A mentored turkey hunt to be held in Northeast Washington next month filled up faster than you can say “gobble-gobble!”
Last Friday, WDFW opened up registration for 35 beginners to attend a weekend-long late April workshop in Newport and planned to publicize it this week, but word got out about the National Wild Turkey Federation-hosted online sign-up page and the camp filled right up.
It’s a testament to the high interest people have in getting out and learning how to pursue abundant wild turkeys, and part of WDFW efforts to strengthen hunter numbers and get more folks into the outdoors.
“Over the past three years, First Hunt Foundation and the National Wild Turkey Federation, along with other supporters, have provided mentored opportunity to first-time deer and turkey hunters. Not just a guided hunt, we provide students with the basic skills and tools to prepare for a hunt, harvest an animal, care for the meat and enjoy nature’s bounty,” notes NWTF’s Richard Mann. “It is our hope that this introduction leads to a lifetime of hunting and an appreciation for our natural resources. A harvest, when one is lucky to do so, is just a small part of the entire experience the woods have to offer.”
Mann was recently recognized by NWTF as the national organization’s Mentor of the Year. Other turkey camp participants include the Kalispel Tribe and its Natural Resources Department, Washington Backcountry Hunters and Anglers, and Vaagen, a locally owned lumber company.
Part of WDFW’s 25-year strategic plan calls for developing similar recruitment, retention and reactivation, or R3, activities. That effort is being guided by a plan published last June after input from a wide variety of stakeholders including this magazine, so if you’ve got a budding hunter in your family, or know of one interested in learning, keep an eye out for upcoming opportunities.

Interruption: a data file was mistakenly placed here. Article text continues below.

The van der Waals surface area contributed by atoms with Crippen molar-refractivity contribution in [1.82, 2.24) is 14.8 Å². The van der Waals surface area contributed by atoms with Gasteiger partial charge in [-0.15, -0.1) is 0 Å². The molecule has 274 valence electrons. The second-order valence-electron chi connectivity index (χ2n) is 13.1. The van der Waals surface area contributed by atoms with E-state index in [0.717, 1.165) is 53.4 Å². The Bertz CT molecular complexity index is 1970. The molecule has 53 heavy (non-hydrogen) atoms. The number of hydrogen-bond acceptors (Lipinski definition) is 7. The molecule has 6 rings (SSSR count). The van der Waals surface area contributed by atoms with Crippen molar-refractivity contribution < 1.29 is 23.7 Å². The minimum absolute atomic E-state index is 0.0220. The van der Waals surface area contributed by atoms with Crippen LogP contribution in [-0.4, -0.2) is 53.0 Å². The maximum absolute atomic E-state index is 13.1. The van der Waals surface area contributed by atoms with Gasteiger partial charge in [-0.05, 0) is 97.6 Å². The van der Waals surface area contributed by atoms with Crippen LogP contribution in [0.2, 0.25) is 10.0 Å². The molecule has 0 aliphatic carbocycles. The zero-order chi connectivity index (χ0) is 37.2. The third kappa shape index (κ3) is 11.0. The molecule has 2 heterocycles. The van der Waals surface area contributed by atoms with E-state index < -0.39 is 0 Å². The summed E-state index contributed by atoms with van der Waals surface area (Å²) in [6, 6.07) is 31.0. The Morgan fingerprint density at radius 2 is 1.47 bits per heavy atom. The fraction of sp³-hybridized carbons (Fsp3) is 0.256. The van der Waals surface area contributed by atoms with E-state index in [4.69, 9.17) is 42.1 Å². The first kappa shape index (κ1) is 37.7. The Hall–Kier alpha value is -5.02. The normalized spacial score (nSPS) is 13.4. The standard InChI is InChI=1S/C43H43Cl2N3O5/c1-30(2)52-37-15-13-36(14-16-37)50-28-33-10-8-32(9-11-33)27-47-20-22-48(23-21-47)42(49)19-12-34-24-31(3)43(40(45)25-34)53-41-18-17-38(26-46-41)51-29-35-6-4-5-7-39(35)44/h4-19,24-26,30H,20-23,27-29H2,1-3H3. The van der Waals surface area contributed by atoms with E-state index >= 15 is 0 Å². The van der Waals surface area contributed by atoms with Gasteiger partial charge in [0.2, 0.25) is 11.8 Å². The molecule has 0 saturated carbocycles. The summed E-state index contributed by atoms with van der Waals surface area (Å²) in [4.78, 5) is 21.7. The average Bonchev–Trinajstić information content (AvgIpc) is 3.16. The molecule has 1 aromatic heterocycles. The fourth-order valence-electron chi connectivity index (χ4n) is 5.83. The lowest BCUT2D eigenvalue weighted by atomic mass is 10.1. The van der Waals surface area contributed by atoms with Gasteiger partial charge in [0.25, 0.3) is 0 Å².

WDFW last fall hosted a snowy pheasant hunt near St. John on the Palouse and spokeswoman Staci Lehman in Spokane says the agency in planning to put together youth and all-ages ringneck hunts starting this September.
And that mentored deer hunt that Mann mentioned, held on private farmlands in Stevens County to reduce crop depredation by whitetails, has been a great success in its first two years, with a dozen youngsters learning all about the pursuit last year.
Indeed, the camps are meant to be about far more than just the harvest. That’s how Russ McDonald, NWTF Washington state chapter president sees the turkey workshop.
“I think that the camp allows the passing on of the heritage of hunting,” he said. “It isn’t always about that harvest either, it is about the experience. Being able to teach others about the experiences and see those experiences happen while out in the woods. See someone hear that first gobble of a turkey or watch a strutting tom out in a field with the sun hitting; showing off the beautiful colors of a turkey. Watching a person as they take their first harvest. The memories that are made are life-long. Seeing their smiles and reactions is why we do this.”
Across the Columbia, ODFW has a strong and wide-ranging schedule of workshops, family events and hunts throughout the year meant to help newbies take those first steps into the outdoors, including upcoming youth and adult turkey hunting clinics and a chance for kids to hunt on a large ranch near Medford through the spring season.